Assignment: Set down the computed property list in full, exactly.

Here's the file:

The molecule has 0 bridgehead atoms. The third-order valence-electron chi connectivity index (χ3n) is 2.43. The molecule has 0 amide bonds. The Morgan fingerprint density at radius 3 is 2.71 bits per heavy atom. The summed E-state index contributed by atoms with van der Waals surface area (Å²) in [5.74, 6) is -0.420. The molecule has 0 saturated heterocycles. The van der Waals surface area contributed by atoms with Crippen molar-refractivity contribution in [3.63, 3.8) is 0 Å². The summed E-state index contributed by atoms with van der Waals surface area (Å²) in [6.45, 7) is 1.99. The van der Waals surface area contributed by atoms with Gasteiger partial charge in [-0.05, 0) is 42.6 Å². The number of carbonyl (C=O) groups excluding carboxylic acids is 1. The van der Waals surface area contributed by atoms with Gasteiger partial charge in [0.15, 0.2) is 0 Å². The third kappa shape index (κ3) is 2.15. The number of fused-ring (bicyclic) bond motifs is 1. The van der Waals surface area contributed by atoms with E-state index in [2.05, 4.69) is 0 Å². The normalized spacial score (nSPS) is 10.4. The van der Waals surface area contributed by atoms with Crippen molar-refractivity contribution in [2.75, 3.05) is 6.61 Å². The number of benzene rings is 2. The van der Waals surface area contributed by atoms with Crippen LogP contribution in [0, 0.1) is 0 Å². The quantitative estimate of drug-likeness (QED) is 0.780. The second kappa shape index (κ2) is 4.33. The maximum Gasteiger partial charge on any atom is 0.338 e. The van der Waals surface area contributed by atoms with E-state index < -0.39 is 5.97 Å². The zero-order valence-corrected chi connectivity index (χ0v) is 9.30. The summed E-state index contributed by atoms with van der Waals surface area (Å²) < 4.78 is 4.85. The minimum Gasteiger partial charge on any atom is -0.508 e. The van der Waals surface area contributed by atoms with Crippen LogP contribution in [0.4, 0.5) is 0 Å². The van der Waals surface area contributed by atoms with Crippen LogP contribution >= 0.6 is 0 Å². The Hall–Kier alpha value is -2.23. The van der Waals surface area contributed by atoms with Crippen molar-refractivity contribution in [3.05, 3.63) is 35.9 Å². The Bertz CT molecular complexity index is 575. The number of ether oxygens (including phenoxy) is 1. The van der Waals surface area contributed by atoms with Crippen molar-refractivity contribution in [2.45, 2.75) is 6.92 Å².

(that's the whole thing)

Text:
The molecule has 0 bridgehead atoms. The third-order valence-electron chi connectivity index (χ3n) is 2.43. The molecule has 0 amide bonds. The Morgan fingerprint density at radius 3 is 2.71 bits per heavy atom. The summed E-state index contributed by atoms with van der Waals surface area (Å²) in [5.74, 6) is -0.420. The molecule has 0 saturated heterocycles. The van der Waals surface area contributed by atoms with Crippen molar-refractivity contribution in [3.63, 3.8) is 0 Å². The summed E-state index contributed by atoms with van der Waals surface area (Å²) in [6.45, 7) is 1.99. The van der Waals surface area contributed by atoms with Gasteiger partial charge in [-0.05, 0) is 42.6 Å². The number of carbonyl (C=O) groups excluding carboxylic acids is 1. The van der Waals surface area contributed by atoms with Gasteiger partial charge in [0.15, 0.2) is 0 Å². The third kappa shape index (κ3) is 2.15. The number of fused-ring (bicyclic) bond motifs is 1. The van der Waals surface area contributed by atoms with E-state index in [2.05, 4.69) is 0 Å². The normalized spacial score (nSPS) is 10.4. The van der Waals surface area contributed by atoms with Crippen molar-refractivity contribution in [2.75, 3.05) is 6.61 Å². The number of benzene rings is 2. The van der Waals surface area contributed by atoms with Crippen LogP contribution in [0, 0.1) is 0 Å². The quantitative estimate of drug-likeness (QED) is 0.780. The second kappa shape index (κ2) is 4.33. The maximum Gasteiger partial charge on any atom is 0.338 e. The van der Waals surface area contributed by atoms with E-state index < -0.39 is 5.97 Å². The zero-order valence-corrected chi connectivity index (χ0v) is 9.30. The summed E-state index contributed by atoms with van der Waals surface area (Å²) < 4.78 is 4.85. The minimum Gasteiger partial charge on any atom is -0.508 e. The van der Waals surface area contributed by atoms with Crippen LogP contribution in [0.4, 0.5) is 0 Å². The van der Waals surface area contributed by atoms with Crippen LogP contribution >= 0.6 is 0 Å². The Hall–Kier alpha value is -2.23. The van der Waals surface area contributed by atoms with Crippen molar-refractivity contribution in [3.05, 3.63) is 35.9 Å². The Bertz CT molecular complexity index is 575. The number of ether oxygens (including phenoxy) is 1. The van der Waals surface area contributed by atoms with Crippen molar-refractivity contribution in [2.45, 2.75) is 6.92 Å².